aspirin and plant transpiration
ajt at rri.sari.ac.uk
Sun Mar 10 14:51:44 EST 2002
kurosh nikbin wrote:
> Dear Dr Travis,
> I came across a newsgroup called bionet.plants while researching my A-Level
> Biology coursework on the internet where I found your posting. The aim of
> my coursework task is to investigate the ?effect of aspirin on plant
> transpiration? which is why your comment describing aspirin as an
> ?anti-transpirant? caught my eye. I was wondering whether you could
> enlighten me as to why aspirin (acetylsalicylic acid) has this effect on
> the plant. Does it in some way induce potassium ions to move into the guard
> cells or is there some other explanation? Does aspirin work like ABA?
A long time ago, when I was doing my PhD at Lancaster University, I worked with
a visiting Mexican scientist Prof. Alfonso Larque-Saavedra from the Collegio de
Postgraduados at Chapingo in Mexico City. He was interested in the effects that
'aspirin' might have on ion-transport mechanisms in plants.
The fact that salicylic acid occurs naturally in Willow, for example, suggested
that it might be involved in some way in regulating plant water relations. This,
and the anecdotal evidence that putting aspirin in vases of cut flowers makes
them live longer, made us curious to see what effect aspirin had on stomata.
In fact, acetyl salicylic acid (ASA) is completely different from abscisic acid
(ABA). Some cynical people have suggested that ASA was confused with ABA because
the abbreviations are so similar! However, ASA is actually a potent antagonist
to prostaglandins, which have profound effects on ion transport, in animal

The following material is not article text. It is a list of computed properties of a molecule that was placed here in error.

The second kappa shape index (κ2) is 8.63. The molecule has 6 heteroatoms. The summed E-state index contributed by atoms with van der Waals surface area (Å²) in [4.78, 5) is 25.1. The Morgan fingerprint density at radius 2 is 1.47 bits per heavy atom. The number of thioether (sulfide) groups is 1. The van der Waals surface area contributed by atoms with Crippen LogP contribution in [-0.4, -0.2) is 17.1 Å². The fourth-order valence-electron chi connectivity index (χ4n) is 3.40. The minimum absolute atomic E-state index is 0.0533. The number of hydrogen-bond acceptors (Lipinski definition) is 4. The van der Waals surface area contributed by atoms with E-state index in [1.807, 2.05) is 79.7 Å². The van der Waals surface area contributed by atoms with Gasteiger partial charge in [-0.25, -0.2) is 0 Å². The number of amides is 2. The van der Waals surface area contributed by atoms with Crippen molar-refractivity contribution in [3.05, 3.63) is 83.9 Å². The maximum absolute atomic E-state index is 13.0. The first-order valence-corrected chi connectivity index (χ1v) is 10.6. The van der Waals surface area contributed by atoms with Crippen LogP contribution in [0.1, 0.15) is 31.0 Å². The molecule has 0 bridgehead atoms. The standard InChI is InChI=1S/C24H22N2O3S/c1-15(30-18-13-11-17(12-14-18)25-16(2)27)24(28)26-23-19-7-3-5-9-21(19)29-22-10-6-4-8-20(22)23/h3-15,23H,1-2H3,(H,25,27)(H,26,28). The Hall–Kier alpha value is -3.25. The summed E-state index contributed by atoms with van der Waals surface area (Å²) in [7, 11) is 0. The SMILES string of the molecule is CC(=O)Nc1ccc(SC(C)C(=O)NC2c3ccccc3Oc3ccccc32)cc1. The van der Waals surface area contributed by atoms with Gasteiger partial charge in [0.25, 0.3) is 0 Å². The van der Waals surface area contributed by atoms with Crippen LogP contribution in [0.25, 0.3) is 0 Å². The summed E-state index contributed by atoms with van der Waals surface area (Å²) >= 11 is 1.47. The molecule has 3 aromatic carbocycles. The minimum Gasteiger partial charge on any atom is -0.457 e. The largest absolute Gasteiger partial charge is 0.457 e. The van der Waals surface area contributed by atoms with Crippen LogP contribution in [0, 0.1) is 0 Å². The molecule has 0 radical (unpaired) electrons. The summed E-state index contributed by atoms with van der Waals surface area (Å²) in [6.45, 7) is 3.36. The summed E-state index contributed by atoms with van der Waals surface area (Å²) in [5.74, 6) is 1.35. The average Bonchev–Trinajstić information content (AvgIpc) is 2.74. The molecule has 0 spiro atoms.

cells. We thought it might have evolved to regulate ion transport in plant
cells. This might be important in species with submerged roots, like willow.
However, several things mitigate against the 'prostaglandin' explanation. One is
that ion transport in animal cells is predominantly by means of sodium/potassium
'antiport' (in plant cells ion transport is predominantly by electrogenic proton
extrusion, with potassium ions diffusing passively into the cell down an
electrochemical gradient through selectively permeable pores in the cell
membrane). Another problem is that there are no prostaglandins in plants...
Nevertheless, lots of people think aspirin prolongs the life of cut flowers so
we decided to investigate. Indeed, a very large producer of aspirin offered to
fund our work, at one point, but we declined. In fact ASA (and ABA) act by
reducing potassium uptake into the guard cells. ABA makes stomatal guard cells
lose turgor, and the pore closes. Unfortunately, many compounds have a similar
effect because they are toxic to the guard cells, which lose turgor because the
ion-transport mechanism, or the cell membrane, is just damaged by the compound.
It is possible that aspirin has some other effect, but I doubt it myself. One
theory about the accumulation of salicylic acid in willow is that it is there as
a defence mechanism, to prevent fungal or bacterial infection, rather than
having anything to do with ion-transport directly. That it affects ion transport
may make it toxic to microscopic organisms. It is useful to us that it has an
analgesic effect (acetyl salicylic acid has fewer side effects than salicylic
acid which is why it's used instead of salicylic acid).
Other compounds found in plants have unexpected effects in animal cells. For
example, the 'phyto-oestrogens' mimic the effect of oestrogen. They 'fit' the
oestrogen receptors in mammalian cells, and mimic the effect of the hormone.
They also block the effect of the real hormone by occupying receptor sites.
It's unclear why evolution would favour plants that produce mammalian hormones!
The most likely explanation is that this is just a coincidence. However, the
hormonal effects are real, and may confer some selective advantage to a plant if
it alters the behaviour of herbivores in some way that is advantageous to the plant.
If you write to me, I'll send you some of my papers about about the stomatal
mechanism and work I did on the ion-transport mechanism in stomatal guard cells.
Good luck with your coursework.
Dr. A.J.Travis, | mailto:ajt at rri.sari.ac.uk
Rowett Research Institute, | http://www.rri.sari.ac.uk/~ajt
Greenburn Road, Bucksburn, | phone:+44 (0)1224 712751
Aberdeen AB2 9SB, Scotland, UK. | fax:+44 (0)1224 716687
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